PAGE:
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07 January

There’s tough. And then there’s the Dakar’s Original by Motul. It’s perhaps the most brutal of all motorsport competitions. The competitors aren’t allowed any assistance, managing their own repairs between the 12 stages in the oppressive heat of the Saudi Arabian desert. But the Original by Motul also attracts some of the oldest competitors of the competition. Some of this year’s are nearing official retirement age. These are the 10 oldest, but toughest riders in the Dakar’s Original by Motul class.

Picco Franco, 65
Pico is the oldest competitor in the Original by Motul category and something of a Dakar veteran. His start number of 65 is also the same as his age. “This will be my 29th Dakar,” said Pico. “I started in 1985 as a factory rider for Yamaha Racing, winning the Dakar that year. In the following two years I finished in second place. In the Dakar Rally, you can expect it all. I do have to take into account my age because 12 days of rallying is long and hard. But I’ll keep on riding as long as I feel ok.”

Norbert Dubois, 61
This will be Norbert’s 18th rally. “I’ve been racing in Africa Eco Races and this will be my eight participation at the Dakar Rally since the early 2000s,” he told us. Recalling an earlier Dakar memory, he said: “I was once stuck in the dunes for 24 long hours. Another time I passed a pilot who had run out of gasoline during a stage. I brought him to the next refuel station 20 kilometres further along and, just as we arrived, my fuel tank was also empty. I drove him back to his bike so that we could both restart our rally. The friendship in this rally is extraordinary and unique.” 

Eric Martinez, 60
“In 2021 I’ll be 61, so it was now or never,” says relative Dakar newcomer Eric, after being forced to quit due to an injury in last year’s rally. “In 2018 and 2019 I rode the Merzouga Rally in order to prepare for the Dakar Rally. In 2020 I rode my first Dakar Rally but fell off my bike quite hard. This year I’m back and very determined to finish. It took me a while to get this far, but I’ve been abroad for my work a lot and now I finally have time.”

Pascal Rauber, 57
Pascal is the owner of a motorcycle store in France, and this will be his first Dakar. He’s been itching to get started. “Those 15 days in January will be tiring, but also the most relaxing period of the year for me. Once I am on the bike, I simply forget all the daily stresses. It’s just me, my motorcycle, and the desert dunes”.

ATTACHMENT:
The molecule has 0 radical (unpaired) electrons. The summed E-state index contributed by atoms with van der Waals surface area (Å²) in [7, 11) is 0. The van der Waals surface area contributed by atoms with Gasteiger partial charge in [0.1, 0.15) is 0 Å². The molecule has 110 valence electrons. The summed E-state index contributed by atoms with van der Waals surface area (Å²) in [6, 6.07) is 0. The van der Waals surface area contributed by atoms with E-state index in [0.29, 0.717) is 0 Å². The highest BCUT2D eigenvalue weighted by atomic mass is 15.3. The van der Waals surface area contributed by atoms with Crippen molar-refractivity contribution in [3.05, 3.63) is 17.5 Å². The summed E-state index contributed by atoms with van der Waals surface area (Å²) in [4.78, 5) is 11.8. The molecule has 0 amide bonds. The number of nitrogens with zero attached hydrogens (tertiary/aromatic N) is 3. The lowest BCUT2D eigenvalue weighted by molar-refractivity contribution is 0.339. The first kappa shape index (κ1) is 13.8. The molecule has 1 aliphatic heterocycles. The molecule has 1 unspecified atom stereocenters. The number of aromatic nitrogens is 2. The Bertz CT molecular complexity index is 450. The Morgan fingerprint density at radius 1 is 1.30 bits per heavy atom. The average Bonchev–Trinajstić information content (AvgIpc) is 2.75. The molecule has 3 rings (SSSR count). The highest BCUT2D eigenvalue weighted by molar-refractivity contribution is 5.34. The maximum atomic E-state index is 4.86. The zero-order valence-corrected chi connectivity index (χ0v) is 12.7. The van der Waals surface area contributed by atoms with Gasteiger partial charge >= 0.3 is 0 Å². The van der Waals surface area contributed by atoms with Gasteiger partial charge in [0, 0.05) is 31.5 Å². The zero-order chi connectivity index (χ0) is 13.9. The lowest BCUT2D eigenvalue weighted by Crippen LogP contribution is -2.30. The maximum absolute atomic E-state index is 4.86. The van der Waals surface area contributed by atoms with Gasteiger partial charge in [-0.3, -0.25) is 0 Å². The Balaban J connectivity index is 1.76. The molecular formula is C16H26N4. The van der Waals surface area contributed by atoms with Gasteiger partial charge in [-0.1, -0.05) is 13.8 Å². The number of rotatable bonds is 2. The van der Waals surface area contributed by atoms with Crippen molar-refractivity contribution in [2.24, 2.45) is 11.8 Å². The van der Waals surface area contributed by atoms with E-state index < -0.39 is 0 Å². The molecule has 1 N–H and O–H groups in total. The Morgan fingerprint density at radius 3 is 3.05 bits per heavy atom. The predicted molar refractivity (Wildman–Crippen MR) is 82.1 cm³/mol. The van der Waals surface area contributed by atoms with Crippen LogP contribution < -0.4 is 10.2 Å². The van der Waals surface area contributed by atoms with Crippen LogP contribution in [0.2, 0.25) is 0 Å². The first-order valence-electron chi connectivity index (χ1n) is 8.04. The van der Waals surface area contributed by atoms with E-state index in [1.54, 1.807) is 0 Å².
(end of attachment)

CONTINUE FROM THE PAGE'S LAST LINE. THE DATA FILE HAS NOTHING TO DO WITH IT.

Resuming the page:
Pierre Cherpin, 52
Pierre only started riding at the age of 30. So, what’s his driving force? “Very simple: the quest for adventure,” he said. “In 2009, I competed in my first Dakar Rally (and he’s since competed in it three times). The Dakar Rally is a very challenging and demanding race for man and machine. You have to have focus and be mentally strong. But it’s an amazing experience.”

Cesare Zacchetti, 51
“I participated in 2015 in Argentina, and when I heard the Dakar would take place in Saudi Arabia, I just needed to ride it again,” said Cesare. “I’m not in it for the fastest time, I just really enjoy the adventure.” For Cesare, he’s drawn to the camaraderie of the Original by Motul class. “I’m not a well-trained mechanic, although I can fix normal things and I can maintain basic things on my motorcycle such as oil changes, cleaning all the filters, changing a tyre, etc... There is always a competitor or somebody in the bivouac who is lending you a hand and giving you good advice if you need it.”

Francesco Catanese, 50
“The next edition will be my fifth Dakar,” says the fifty-year-old Italian rider. “I had decided not to do it anymore because I’m getting older and my work takes up 100% of my time. But the Dakar is not a normal race, it is something that gets under your skin, and that stays with you forever. It is the desire to push yourself to the limit, to test yourself. It is the goal that forces you to keep fit all year round. That’s why I had to do it again.”

James Alexander, 50
“I discovered motorsports as a kid,” says James, who lives in Botswana. “In the early 1980s I used to watch the Dakar Rally on TV. It was fascinating. By the age of 16, I was racing enduros. All my life I’ve been on and off motorcycles. When I taught my son to ride a motorcycle five years ago, I wondered why I’d given up on riding. So, I picked it up again ad started participating in the Botswana off-road racing series.”

Willy Jobard, 49
This is Willy’s 16th Dakar. “It’s a big part of my life,” he said. Willy will compete on a new hybrid hydrogen motorcycle this year, adding to the challenge. “During the final stage of the Dakar Rally in 2007, I fell and suffered a double arm fracture. I was only 150km away from the stage and still had over 250km to ride before I reached the finish of the rally in Dakar city. I drove the last 250kms with one hand and my teeth clenched to withstand the pain. You see, when you are determined and your brain really wants it, you can achieve it.”

Gabor Saghmeister, 49
“I first applied for the Dakar Rally in 2008 because I wanted to test my abilities,” says Gabor, who turns fifty this year. “That rally was cancelled due to terrorist threats in Africa, but that didn’t sway me. The following year (2009) I made my debut and I have been a regular participant ever since. I immediately fell in love with Dakar. In the previous 12 rallies, I even reached the finish line nine times. The challenge for me is to ride in difficult conditions, in the desert, and to orient myself in this vast landscape. There were many dangerous situations, but I overcame them and made a few friends for life.”

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